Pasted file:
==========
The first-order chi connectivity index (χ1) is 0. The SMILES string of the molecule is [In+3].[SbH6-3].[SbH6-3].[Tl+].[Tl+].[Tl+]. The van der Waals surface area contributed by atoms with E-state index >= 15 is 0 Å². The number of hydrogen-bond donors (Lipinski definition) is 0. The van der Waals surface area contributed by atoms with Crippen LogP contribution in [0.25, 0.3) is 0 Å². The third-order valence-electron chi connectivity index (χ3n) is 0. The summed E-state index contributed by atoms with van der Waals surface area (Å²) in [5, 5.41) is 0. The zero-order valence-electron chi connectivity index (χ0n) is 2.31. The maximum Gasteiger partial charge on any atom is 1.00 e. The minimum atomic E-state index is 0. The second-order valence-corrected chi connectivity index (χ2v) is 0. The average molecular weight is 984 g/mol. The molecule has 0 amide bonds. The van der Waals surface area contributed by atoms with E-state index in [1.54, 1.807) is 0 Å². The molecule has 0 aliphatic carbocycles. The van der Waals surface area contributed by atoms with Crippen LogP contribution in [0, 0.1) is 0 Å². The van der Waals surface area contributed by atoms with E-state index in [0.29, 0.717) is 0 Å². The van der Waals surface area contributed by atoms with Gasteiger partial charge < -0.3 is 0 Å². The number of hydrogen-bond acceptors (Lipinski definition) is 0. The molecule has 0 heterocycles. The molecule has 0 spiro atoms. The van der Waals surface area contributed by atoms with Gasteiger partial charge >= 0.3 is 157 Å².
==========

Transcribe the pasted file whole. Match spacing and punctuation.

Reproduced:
The first-order chi connectivity index (χ1) is 0. The SMILES string of the molecule is [In+3].[SbH6-3].[SbH6-3].[Tl+].[Tl+].[Tl+]. The van der Waals surface area contributed by atoms with E-state index >= 15 is 0 Å². The number of hydrogen-bond donors (Lipinski definition) is 0. The van der Waals surface area contributed by atoms with Crippen LogP contribution in [0.25, 0.3) is 0 Å². The third-order valence-electron chi connectivity index (χ3n) is 0. The summed E-state index contributed by atoms with van der Waals surface area (Å²) in [5, 5.41) is 0. The zero-order valence-electron chi connectivity index (χ0n) is 2.31. The maximum Gasteiger partial charge on any atom is 1.00 e. The minimum atomic E-state index is 0. The second-order valence-corrected chi connectivity index (χ2v) is 0. The average molecular weight is 984 g/mol. The molecule has 0 amide bonds. The van der Waals surface area contributed by atoms with E-state index in [1.54, 1.807) is 0 Å². The molecule has 0 aliphatic carbocycles. The van der Waals surface area contributed by atoms with Crippen LogP contribution in [0, 0.1) is 0 Å². The van der Waals surface area contributed by atoms with E-state index in [0.29, 0.717) is 0 Å². The van der Waals surface area contributed by atoms with Gasteiger partial charge < -0.3 is 0 Å². The number of hydrogen-bond acceptors (Lipinski definition) is 0. The molecule has 0 heterocycles. The molecule has 0 spiro atoms. The van der Waals surface area contributed by atoms with Gasteiger partial charge >= 0.3 is 157 Å².